heaven and hysteria

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Jupiter.

That’s my planet.

(I told my dad, because maybe in a past life I believed that I could have a ruling planet. Some giant ball of gas and toxicity thousands and thousands of miles away that had some affect on me as a fellow thing made out of star stuff.)

Maybe it does.

Walking along this beach was the usual quiet hum of waves approaching. Dad was using his phone to tell me about which planets were what, because on this stretch of Florida land it was the darkest night I’d seen in years.

I could even make out the Milky Way.

Saturn was there.

Of course the Moon, peaking over the peninsula. (Oh! and some shooting stars, if you’re the romantic.)

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Spending time with family is parts heaven and hysteria. Love and love’s fun way of being with the ones that see you gain weight and grow up and live through life’s light and dark.

It is sometimes overwhelming to imagine the time of things — sitting in the midst of three generations thinking, “So many things happened just right.” And now I’m here, sitting with the people that brought me to this place.

I realize I read too much into a thing, but I also don’t want to pass up a good thing. Especially if it helps me.

Especially if a day is good.
Catching crabs off the beach,

drinking cold beer and wrapping up the hot sun.

it soaked deeply into my skin, the heat I can still feel.

I suppose it’s always new, whatever the tide brings me.

some peace to calm the worry,

with my heels sinking into the sand.

 

where the water looks like sweet tea

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We’re out of coffee, so this steamy cup of PG Tips with just enough milk will have to do.

And let’s be honest, that light scald on the back of your throat is just perfect.

It’s welcoming and much needed. Like the light rain outside and the low-hanging clouds I know will cool my sunburns.

I am tired.

Just getting back from a small vacation with my family on the coast of Alabama. A state that I’m not very familiar with. (with the exception of its beaches and its love for college football.)

I would always pass through Alabama on my way to Georgia.
Sometimes I call Alabama a backwards Mississippi. (Well, geographically, it’s sorta close.)

Like if Mississippi had a less cool cousin, it would be Alabama.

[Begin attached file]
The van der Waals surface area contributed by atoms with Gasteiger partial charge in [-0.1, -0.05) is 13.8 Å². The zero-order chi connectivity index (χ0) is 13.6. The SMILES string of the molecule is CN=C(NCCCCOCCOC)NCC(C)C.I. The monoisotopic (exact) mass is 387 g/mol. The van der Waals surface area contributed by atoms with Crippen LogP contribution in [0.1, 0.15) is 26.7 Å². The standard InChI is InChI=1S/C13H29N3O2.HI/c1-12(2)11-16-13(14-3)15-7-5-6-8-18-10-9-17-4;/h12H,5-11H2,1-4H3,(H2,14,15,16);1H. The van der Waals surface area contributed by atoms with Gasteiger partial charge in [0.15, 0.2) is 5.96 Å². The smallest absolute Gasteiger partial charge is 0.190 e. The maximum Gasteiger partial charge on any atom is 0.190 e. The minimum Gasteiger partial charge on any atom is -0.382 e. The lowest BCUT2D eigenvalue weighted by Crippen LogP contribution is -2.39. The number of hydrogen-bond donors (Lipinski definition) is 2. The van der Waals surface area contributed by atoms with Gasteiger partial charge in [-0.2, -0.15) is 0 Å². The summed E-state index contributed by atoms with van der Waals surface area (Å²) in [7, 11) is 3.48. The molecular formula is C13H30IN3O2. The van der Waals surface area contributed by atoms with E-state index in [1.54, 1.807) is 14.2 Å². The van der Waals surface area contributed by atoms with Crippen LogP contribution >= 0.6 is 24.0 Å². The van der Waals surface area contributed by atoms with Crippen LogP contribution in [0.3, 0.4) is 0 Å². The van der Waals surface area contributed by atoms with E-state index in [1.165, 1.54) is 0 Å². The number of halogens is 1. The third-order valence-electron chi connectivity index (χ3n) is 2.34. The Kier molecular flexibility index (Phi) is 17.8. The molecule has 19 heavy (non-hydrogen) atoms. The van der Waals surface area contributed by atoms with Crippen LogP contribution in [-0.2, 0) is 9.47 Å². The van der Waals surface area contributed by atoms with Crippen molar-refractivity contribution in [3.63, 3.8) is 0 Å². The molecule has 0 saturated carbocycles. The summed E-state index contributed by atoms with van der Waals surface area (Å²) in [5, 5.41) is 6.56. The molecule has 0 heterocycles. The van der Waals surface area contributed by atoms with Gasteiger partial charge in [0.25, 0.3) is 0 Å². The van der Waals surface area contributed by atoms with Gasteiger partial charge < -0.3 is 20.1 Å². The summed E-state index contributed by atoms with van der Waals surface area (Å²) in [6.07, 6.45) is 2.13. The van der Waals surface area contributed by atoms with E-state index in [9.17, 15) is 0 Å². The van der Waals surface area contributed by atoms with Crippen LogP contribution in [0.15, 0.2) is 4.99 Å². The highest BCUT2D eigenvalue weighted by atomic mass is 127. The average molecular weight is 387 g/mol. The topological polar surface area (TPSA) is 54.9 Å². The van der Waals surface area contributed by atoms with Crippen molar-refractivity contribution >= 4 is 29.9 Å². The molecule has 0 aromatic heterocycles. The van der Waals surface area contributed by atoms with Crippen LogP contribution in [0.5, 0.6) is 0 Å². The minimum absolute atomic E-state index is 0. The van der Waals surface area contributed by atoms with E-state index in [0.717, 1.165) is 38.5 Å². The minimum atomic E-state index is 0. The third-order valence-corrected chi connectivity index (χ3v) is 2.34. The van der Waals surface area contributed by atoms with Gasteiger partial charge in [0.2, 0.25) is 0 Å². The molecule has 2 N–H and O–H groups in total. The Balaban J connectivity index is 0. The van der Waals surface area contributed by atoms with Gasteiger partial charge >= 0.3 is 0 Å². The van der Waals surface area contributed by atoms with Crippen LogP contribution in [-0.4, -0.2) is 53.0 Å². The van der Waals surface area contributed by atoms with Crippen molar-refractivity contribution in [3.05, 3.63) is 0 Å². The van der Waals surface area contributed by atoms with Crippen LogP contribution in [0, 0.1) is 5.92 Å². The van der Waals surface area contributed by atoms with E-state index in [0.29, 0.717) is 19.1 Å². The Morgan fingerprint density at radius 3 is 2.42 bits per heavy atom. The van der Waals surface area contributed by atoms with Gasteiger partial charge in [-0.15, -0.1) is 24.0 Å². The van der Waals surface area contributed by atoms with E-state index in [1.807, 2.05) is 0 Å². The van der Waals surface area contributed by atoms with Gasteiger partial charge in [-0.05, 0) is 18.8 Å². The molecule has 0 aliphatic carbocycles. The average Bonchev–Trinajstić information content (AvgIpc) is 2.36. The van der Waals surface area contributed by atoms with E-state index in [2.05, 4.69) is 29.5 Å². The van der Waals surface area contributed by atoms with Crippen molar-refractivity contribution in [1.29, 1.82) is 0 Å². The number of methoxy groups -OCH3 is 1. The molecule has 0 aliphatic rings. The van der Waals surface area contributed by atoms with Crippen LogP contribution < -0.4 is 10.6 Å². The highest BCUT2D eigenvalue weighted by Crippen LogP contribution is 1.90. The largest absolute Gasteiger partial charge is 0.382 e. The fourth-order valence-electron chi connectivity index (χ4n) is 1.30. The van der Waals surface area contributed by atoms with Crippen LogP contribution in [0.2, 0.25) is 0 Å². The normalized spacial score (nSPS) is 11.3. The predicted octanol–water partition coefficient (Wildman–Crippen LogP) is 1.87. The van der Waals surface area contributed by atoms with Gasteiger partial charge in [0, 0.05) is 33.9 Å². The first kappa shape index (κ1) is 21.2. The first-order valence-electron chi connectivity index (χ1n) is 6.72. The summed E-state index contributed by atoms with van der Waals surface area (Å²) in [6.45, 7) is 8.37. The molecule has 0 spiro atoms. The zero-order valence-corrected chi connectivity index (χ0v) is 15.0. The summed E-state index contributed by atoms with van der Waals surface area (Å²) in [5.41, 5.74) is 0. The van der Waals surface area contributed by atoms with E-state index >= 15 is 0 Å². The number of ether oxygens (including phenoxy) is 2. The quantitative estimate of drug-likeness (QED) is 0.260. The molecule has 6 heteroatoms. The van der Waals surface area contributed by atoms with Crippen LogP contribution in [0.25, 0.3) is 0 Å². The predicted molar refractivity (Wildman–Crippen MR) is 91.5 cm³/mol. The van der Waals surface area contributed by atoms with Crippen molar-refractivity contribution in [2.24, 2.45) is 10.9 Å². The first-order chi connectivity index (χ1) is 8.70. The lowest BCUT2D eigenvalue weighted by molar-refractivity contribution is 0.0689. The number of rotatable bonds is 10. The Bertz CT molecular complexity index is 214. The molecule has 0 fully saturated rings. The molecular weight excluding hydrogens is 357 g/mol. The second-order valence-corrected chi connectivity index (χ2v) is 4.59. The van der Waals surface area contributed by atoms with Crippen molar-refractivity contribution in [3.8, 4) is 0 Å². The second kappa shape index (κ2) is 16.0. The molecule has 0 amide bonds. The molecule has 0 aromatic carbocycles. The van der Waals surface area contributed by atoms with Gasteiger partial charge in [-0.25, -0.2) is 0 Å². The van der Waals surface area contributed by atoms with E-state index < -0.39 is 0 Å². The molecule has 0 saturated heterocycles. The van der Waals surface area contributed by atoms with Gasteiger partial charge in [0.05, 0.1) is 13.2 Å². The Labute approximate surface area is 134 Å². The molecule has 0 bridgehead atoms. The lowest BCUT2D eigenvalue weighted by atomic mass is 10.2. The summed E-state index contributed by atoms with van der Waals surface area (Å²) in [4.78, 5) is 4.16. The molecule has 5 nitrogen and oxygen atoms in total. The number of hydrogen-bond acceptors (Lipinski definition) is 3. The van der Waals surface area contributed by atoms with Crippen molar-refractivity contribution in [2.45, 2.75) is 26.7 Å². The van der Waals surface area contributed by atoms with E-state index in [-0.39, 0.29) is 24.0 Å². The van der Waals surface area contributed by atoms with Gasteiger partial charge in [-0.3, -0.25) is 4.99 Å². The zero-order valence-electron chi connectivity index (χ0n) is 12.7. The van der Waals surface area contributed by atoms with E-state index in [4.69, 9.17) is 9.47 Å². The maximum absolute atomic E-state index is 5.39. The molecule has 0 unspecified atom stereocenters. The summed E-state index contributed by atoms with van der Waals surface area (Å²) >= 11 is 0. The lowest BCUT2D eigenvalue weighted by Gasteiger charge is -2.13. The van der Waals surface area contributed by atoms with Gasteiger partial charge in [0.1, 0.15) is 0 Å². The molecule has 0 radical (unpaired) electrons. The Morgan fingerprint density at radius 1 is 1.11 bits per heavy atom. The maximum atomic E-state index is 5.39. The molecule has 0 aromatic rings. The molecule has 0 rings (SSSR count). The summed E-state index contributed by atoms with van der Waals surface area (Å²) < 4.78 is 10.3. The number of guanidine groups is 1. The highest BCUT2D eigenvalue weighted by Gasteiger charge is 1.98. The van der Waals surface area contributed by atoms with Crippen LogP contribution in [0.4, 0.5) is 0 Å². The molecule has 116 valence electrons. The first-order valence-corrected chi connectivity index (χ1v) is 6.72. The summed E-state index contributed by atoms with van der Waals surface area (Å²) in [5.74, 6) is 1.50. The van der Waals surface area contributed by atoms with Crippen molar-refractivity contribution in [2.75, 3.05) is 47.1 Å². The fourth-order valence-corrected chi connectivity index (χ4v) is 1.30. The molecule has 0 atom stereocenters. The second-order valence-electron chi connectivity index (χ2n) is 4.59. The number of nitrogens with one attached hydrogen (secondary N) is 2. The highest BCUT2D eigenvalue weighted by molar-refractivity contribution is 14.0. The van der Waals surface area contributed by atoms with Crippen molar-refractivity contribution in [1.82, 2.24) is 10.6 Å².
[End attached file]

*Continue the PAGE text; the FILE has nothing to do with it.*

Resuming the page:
(And I’m sure natives of ‘Bama would say the same for Mississippi. Fair enough.)

I’m also biased, right? Aren’t we all.

The weather was perfect. Hot. Humid. Sticky. All things you would want on a summer vacation to the beach.

The gulf waters, just cool enough to take the edge off. Realities of the BP oil spill still running on letter boards outside law offices that reside in the shadows of gigantic oyster houses and souvenir shops.

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We went on a dolphin tour one day. I think dolphins are super cool. So did our tour guide, which is good because its his job to hype them up to hot, sometimes miserable people. “Tell you what, I seen a dolphin tear through an 8-ft shark!”

As the boat propellers kicked on, it churned the murky gulf waters.

My niece, looked up at me and said, “Uncle Josh! That water looks like sweet tea!”

And in all my days, I’m not sure if I’ve heard something that genuinely cute and honest.

I responded, “You’re right dude! It does!”

That line, resonates deep within me. More or less the fact that it doesn’t look like regular tea, but sweet tea.

That is a southern girl, deep deep down. To the extra syllables in words I never knew could fit any more. That little girl is wild and somethin’ fierce. I pray deep down that the world does not extinguish her fire to be heard.

A day earlier, we were out swimming, and I told her I was thinking of just swimming to Cuba. Not that I thought she would know what Cuba is or where, but that it was far away and that it looks a lot different than Alabama.

Grabbing on to my shoulders, she yelled, “Come on, Uncle Josh, let’s swim to Cuba!”

And so my mind wanders. Thinking of coming up along a shore near fields of sugar cane. Warm breeze. Explaining why everything looks so old, but beautiful and unique. How could a little one understand the complexity of regimes come and gone and that sweets can’t just be bought at Winn-Dixie, but are more or less rationed.

But all that doesn’t really matter. At least in this story.

Because when the water looks like sweet tea,

you don’t ask hard questions. You soak it in the best you can and realize how small you are in the thick of it.

In actuality, the water is so salty. It stings your eyes and burns your nose.

But for those few days, it was sweet…

and it was just what I needed.